Fishing the Test with Les

Last Friday I took Les Weller (Weller of the Yard) down to Timsbury Manor to fish the river Test and its carrier streams. Les had asked me about this fishery as he had seen it mentioned on some angling forum but had never fished it and as most of our local rivers were about to burst their banks it seemed the ideal venue.

We arrived at about eight thirty in the morning and found the main river very swollen but the carriers were fishable. Unfortunately the banks were sodden and it was like crossing the battlefield of the Somme just to get to the water’s edge. Walking ankle deep in mud soon makes the legs ache despite travelling light which is the order of the day for this type of fishing. The bailiff was very helpful and advised us on the best places to fish but the whole place has a run down look to it and Les commented that it needed some real money spent on it to increase its appeal. He thinks the place could be a goldmine but he knows about these things as he manages the Surrey estate I have mentioned before.

While we were setting up at the car his rod fell down and his holdall fell on top of it breaking off the top ring and removing the liners to a couple of others, a disasterous thing to happen at the beginning of the day. Doubly so because for probably the first time for years I had not brought a spare float rod, as anyone who has ever fished with me will tell you, I normally bring two or three of everything I need and one or two things that might come in useful.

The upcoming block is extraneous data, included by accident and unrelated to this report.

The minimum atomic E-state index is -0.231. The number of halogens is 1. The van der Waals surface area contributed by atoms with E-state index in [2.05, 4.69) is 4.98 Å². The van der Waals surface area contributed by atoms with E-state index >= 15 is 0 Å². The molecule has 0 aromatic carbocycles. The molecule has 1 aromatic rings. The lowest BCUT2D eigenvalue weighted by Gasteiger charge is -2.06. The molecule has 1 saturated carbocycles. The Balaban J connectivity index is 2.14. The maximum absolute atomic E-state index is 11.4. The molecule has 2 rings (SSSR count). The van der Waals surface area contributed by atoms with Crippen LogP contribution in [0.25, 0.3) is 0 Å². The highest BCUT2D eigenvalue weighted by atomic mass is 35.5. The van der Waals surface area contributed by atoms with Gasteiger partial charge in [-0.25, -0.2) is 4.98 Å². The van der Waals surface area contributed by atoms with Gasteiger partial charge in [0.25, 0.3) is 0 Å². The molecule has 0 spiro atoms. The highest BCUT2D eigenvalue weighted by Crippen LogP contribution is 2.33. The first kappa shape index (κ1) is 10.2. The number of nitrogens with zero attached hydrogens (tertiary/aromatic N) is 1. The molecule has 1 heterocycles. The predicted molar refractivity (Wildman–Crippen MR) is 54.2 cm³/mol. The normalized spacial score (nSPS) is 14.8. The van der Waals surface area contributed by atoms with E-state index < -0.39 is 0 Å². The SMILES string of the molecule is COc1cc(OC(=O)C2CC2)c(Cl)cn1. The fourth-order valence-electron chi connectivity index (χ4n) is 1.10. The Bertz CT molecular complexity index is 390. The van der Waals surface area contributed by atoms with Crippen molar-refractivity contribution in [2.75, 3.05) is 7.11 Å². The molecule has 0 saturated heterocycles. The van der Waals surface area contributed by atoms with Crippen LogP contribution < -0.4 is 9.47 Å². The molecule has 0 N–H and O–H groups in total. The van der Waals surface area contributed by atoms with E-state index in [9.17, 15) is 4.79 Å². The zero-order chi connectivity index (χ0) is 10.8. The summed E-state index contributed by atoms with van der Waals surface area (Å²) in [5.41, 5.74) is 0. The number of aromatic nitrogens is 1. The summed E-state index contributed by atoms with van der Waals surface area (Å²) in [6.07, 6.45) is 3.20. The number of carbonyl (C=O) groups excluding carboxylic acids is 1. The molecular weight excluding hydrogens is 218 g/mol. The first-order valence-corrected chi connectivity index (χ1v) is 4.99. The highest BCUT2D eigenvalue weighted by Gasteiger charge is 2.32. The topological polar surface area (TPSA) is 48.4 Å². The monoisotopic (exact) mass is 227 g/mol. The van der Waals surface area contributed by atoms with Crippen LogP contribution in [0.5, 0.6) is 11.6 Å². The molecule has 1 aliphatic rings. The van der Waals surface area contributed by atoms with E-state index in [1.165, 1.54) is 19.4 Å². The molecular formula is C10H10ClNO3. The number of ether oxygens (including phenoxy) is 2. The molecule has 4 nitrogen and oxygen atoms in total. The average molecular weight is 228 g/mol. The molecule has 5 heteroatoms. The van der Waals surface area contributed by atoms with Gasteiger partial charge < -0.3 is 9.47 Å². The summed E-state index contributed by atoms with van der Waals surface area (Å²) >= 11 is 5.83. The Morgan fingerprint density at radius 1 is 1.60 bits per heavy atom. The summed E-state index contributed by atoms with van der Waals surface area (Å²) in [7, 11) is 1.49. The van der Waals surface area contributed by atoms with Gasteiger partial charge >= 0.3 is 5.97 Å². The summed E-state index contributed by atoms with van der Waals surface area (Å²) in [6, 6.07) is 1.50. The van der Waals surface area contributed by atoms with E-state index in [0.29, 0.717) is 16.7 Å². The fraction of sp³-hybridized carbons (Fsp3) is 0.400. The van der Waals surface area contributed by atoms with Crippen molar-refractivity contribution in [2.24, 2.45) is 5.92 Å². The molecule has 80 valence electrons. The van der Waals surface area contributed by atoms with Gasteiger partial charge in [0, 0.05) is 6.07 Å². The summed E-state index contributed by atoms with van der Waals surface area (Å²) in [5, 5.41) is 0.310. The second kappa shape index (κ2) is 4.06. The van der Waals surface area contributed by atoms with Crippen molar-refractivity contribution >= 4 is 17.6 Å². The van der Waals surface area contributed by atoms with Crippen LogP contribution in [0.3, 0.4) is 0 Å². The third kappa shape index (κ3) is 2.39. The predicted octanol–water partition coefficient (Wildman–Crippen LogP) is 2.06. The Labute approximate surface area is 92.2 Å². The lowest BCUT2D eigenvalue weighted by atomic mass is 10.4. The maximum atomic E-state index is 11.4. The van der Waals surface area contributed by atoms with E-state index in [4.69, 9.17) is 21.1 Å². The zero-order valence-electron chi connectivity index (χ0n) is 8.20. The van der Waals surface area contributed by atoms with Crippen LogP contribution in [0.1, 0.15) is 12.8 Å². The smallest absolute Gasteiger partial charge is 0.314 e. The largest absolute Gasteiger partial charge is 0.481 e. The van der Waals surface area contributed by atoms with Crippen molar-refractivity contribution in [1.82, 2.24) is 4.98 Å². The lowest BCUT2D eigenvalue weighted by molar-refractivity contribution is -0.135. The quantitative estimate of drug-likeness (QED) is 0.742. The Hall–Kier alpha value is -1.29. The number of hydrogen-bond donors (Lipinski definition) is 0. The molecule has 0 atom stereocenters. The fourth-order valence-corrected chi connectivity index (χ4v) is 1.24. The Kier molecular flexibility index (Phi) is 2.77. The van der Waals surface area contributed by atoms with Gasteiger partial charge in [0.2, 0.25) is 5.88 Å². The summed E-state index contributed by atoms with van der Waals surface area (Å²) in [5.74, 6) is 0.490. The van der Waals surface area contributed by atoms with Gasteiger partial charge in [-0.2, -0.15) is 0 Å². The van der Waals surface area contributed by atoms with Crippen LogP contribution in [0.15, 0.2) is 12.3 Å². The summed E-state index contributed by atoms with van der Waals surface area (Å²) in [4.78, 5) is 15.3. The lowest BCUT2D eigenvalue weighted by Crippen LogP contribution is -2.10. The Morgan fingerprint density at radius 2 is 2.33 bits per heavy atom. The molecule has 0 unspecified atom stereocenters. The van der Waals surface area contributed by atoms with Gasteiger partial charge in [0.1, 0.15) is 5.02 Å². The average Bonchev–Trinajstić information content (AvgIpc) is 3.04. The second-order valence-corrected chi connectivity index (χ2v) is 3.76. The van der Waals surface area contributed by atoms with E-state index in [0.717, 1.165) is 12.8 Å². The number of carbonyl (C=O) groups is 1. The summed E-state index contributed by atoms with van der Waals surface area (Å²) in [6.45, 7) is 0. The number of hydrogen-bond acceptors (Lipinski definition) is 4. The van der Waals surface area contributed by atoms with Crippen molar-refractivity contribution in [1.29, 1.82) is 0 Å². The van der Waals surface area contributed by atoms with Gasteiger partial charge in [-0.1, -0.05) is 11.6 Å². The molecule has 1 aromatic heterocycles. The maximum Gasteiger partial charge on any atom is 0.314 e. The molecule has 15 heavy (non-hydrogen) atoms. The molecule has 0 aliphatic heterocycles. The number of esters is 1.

Les did not let this stop him for too long and we were soon trotting our floats on one of the carriers. We both caught some grayling and a few trout, the biggest of mine, a brown trout weighed nearly five pounds. I have been spoiled by the river Itchen when it was at its peak a couple of years ago and four or five two pound grayling were caught each trip but I was happy with this fish which might have been a pound.

Me with a river Test grayling

I’ve cropped all but my hands and the fish from this picture because I’m wearing an expression of bewilderment and extreme concentration that would be understood by anyone who has tried to hold anything other than a very small grayling with cold hands, they are like a muscular bar of soap.

The weather was not particularly our friend on this outing as the down stream wind carried very cold rain and despite changing swims several times not much else was caught, although Les did manage a nice roach of about a pound from a very sheltered carrier.

I was using my fifteen foot Harrison GTI match rod and Les obviously took a shine to it as couple of days later he told me he had ordered a slightly more powerful Harrison rod from Mark Tunley, a rod builder he had found on the internet and this chap is repairing his old rod as well. Les wants me to write a review of his new toy when he gets it so watch this space, although I don’t promise to be totally unbiased as I love Harrison rods.